"Censoring violent comic books did not reduce juvenile delinquency or increase literacy," reasons the International Game Developers Association. "It decimated the production of one of the few kinds of literature that at-risk youths read for pleasure."
The IGDA, the foremost group representing video games developers, wrote that to Vice President Joe Biden in a letter dated Tuesday. A lot of constituencies are weighing in on the gun violence debate as Biden's task force examines the issue, which will mean looking at cultural influences, violent media and mental health concerns in addition to gun control proposals.
The IGDA asked Biden to carefully consider how he led the discussion, sounding the usual cautions about the rush to scapegoat popular entertainment, video games' upheld status as works of free expression protected by the Constitution, and studies disclaiming links between violent media and violent crime.
But it's interesting that the IGDA would bring up the censorship of comic books. It was legitimately devastating not just to specific titles and publishers, but to an entire genre and the industry as a whole. And it was self inflicted. In fact, the development of the Comics Code Authority is almost a template for the creation, 40 years later, of the Entertainment Software Ratings Board.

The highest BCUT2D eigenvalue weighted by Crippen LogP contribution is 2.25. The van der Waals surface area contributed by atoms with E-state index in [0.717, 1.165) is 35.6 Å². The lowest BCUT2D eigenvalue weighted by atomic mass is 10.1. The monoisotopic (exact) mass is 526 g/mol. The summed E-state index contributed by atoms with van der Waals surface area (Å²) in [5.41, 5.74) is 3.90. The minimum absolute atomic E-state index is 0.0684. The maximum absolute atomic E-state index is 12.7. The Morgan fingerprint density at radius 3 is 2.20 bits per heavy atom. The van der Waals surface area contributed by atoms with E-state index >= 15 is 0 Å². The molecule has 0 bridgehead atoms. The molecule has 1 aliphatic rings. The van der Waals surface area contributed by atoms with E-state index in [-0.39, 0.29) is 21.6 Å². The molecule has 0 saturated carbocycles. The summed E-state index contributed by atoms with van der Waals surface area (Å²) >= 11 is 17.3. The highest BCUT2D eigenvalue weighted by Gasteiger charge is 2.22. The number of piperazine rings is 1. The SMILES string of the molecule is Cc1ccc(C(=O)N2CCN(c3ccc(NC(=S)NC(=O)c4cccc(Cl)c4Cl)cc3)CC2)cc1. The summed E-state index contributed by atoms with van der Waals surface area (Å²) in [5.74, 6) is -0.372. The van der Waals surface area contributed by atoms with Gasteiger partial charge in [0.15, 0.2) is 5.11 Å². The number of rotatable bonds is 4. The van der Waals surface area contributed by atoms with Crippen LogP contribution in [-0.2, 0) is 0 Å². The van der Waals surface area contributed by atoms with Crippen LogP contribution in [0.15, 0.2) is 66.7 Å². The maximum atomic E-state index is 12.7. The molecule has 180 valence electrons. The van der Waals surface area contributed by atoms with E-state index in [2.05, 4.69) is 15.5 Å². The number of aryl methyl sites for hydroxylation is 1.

Comics aficionados are well familiar with Seduction of the Innocent, the book by psychiatrist Frederic Wertham, which in 1954 incited one hell of a moral panic against horror comics and, among other things, insinuated Batman and Robin were gay lovers. The Comics Magazine Association of America formed that year, introducing along with it the Comics Code Authority. The CCA wiped out EC Comics' popular horror and crime titles, and it took 15 years before a major publisher challenged its authority.
The ESRB arose from similar circumstances in 1994. Senate hearings on video game violence echoed the Senate Subcommittee on Juvenile Delinquency investigating comic books 50 years earlier. Rather than fight the threat of federal regulation, the Entertainment Software Ratings Board was born. Nowhere near as petty or as draconian as the CCA—which banned undead creatures (no, really) and prohibited depicting law enforcement in ways that encouraged disrespect for authority—the ESRB is likewise criticized for a fixation on sex as more objectionable than violence. And more than just the broad ratings of E, T, M and the like, they come with content descriptors that themselves can result in damaging self-censorship. I've written about the absurdity of "drug reference" and "alcohol reference" before.
Today, Biden will meet with the president of the Entertainment Software Association, among other chiefs of major entertainment publishers or their lobbying associations. Some are skeptical that this meeting will do anything for video game publishing, if not suspicious that the industry will give in to government requests for more self-regulation, such as in when and where advertisements are run.
So the IGDA calling on Biden to lead this discussion in proactive and rational way is entirely appropriate. Yet as this was an open letter, to me, bringing up the self-censorship of comic books, and the damage that creative industry did to itself, is a useful between-the-lines message from developers to their publishers, too.